After the Stoning of the Devil, we performed the animal sacrifice, to symbolize Allah’s mercy on prophet Ibraim  by replacing his son with a ram, which Ibrahim then sacrificed. We gave the amounts as intimated for the slaughter animal, to our guide, who in turn deposited the same with the authorities. Traditionally, the pilgrims slaughtered the animal themselves, or oversaw the slaughtering. Today many pilgrims buy a sacrifice voucher in Mecca before the greater Hajj begins, which allows an animal to be slaughtered in their name on the 10th, without the pilgrim being physically present. Centralized butcher houses sacrifice a single sheep for each pilgrim, or a cow. The meat is then packaged and given to charity and shipped to poor people around the world. At the same time as the sacrifices occur at Mecca, Muslims worldwide perform similar sacrifices, in a four day global festival called Eid al-Adha.

On confirmation from our guide that the money for animal slaughter on our behalf has been deposited, I shaved my hair completely; thus marking the end of the Hajj rites.

After marking the end of Hajj rites we returned to Mecca to repeat the rites performed in Phase I and in addition performing Tawafful Nisan around Kaaba, praying behind Muqame Ibrahim. One reason given for performing Taawaful Nissan is to promote and to retain harmony and affection between wife and husband.

Hajj has been performed since thousands years, but sadly the plight of pilgrims during the Hajj period has not undergone perceptible change; the poor administrative arrangements leading to chaos and individual discomfort and misery. A few five star zones have been created but for those who can pay for their well being. For the rest it is one long nightmare, especially at Mina where for the two nights the pilgrims occupy barely sufficient space for comfort, rest and sleep in their crowded tents and have to wait prolonged periods for ablution and morning necessities in the unhygienic and poorly maintained over crowded toilets.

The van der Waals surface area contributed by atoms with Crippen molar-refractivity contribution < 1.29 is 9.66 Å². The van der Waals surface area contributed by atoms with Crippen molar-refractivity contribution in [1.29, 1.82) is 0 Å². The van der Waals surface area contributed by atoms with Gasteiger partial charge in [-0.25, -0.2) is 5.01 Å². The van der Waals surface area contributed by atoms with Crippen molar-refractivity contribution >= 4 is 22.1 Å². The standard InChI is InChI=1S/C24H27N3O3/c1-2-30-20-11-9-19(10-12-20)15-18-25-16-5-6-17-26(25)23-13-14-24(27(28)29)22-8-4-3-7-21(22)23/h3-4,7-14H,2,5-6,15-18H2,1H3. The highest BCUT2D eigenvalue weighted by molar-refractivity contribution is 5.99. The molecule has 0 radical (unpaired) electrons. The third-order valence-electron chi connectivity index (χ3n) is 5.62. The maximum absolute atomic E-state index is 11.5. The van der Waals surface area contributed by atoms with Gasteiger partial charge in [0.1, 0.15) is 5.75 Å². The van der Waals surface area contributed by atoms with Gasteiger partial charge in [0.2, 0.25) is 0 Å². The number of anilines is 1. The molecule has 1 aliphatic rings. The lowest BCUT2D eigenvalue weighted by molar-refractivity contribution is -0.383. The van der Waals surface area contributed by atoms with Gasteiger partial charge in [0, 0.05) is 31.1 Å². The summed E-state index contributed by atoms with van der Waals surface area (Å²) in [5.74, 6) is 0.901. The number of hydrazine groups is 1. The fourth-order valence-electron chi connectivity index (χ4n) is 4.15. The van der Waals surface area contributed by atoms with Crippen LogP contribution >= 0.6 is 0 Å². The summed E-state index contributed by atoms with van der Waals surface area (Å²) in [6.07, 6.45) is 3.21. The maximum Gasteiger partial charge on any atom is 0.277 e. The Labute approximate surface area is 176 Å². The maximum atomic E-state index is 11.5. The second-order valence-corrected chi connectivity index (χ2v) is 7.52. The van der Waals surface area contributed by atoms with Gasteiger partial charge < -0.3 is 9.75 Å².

Coming from humble back grounds for most not exposed to opulence and worldly niceties, the discomforts during Hajj are tolerable but as these occupy the space and the time necessary for devotion and prayers which are of primary importance, they become all the more harmful and fatiguing, specially for the majority who are aged and feeble.. The reasons for this sad state of affairs may be many and are very often quoted; over four to six million pilgrims, unhygienic conditions created by pilgrims and so on. However, if the authorities can build, palaces and five star conditions for the wealthy and the rich, the infrastructure for basic necessities can also be built for the common pilgrim. Islam, meaning submission, lays down a level playing field for every human being, whether it be for opportunity to further one’s life or submit before Allah. The followers of Islam holding power and authority in their own weird and selfish ways have brought upon disparity and differentiations. The rest of us just wait and watch.

More  in Part three.